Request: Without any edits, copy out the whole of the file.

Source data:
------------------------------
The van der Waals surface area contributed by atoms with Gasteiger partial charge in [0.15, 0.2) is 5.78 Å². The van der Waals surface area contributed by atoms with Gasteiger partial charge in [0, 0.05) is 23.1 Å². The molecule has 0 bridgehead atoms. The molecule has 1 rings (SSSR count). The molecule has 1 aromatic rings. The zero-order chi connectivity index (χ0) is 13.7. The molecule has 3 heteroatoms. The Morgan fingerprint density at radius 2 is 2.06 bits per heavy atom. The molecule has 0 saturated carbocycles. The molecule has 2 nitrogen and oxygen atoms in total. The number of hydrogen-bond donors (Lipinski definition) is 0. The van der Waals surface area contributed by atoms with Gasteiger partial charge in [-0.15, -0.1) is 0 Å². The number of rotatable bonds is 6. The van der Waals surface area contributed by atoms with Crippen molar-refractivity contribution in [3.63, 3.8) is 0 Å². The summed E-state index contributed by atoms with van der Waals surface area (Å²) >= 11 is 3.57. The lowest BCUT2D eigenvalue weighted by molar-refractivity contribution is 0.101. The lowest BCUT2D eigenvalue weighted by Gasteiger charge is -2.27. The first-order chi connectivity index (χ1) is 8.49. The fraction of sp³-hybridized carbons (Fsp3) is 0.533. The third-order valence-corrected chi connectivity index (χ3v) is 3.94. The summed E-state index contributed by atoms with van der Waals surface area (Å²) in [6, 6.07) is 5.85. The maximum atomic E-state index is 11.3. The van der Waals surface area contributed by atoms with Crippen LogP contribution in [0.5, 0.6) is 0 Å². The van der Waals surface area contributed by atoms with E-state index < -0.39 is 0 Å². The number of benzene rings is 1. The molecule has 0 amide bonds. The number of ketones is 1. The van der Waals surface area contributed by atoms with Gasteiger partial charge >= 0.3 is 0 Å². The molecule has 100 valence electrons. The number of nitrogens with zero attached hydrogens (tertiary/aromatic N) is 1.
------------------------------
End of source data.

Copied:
The van der Waals surface area contributed by atoms with Gasteiger partial charge in [0.15, 0.2) is 5.78 Å². The van der Waals surface area contributed by atoms with Gasteiger partial charge in [0, 0.05) is 23.1 Å². The molecule has 0 bridgehead atoms. The molecule has 1 rings (SSSR count). The molecule has 1 aromatic rings. The zero-order chi connectivity index (χ0) is 13.7. The molecule has 3 heteroatoms. The Morgan fingerprint density at radius 2 is 2.06 bits per heavy atom. The molecule has 0 saturated carbocycles. The molecule has 2 nitrogen and oxygen atoms in total. The number of hydrogen-bond donors (Lipinski definition) is 0. The van der Waals surface area contributed by atoms with Gasteiger partial charge in [-0.15, -0.1) is 0 Å². The number of rotatable bonds is 6. The van der Waals surface area contributed by atoms with Crippen molar-refractivity contribution in [3.63, 3.8) is 0 Å². The summed E-state index contributed by atoms with van der Waals surface area (Å²) >= 11 is 3.57. The lowest BCUT2D eigenvalue weighted by molar-refractivity contribution is 0.101. The lowest BCUT2D eigenvalue weighted by Gasteiger charge is -2.27. The first-order chi connectivity index (χ1) is 8.49. The fraction of sp³-hybridized carbons (Fsp3) is 0.533. The third-order valence-corrected chi connectivity index (χ3v) is 3.94. The summed E-state index contributed by atoms with van der Waals surface area (Å²) in [6, 6.07) is 5.85. The maximum atomic E-state index is 11.3. The van der Waals surface area contributed by atoms with Crippen LogP contribution in [0.5, 0.6) is 0 Å². The van der Waals surface area contributed by atoms with E-state index < -0.39 is 0 Å². The number of benzene rings is 1. The molecule has 0 amide bonds. The number of ketones is 1. The van der Waals surface area contributed by atoms with Gasteiger partial charge >= 0.3 is 0 Å². The molecule has 100 valence electrons. The number of nitrogens with zero attached hydrogens (tertiary/aromatic N) is 1.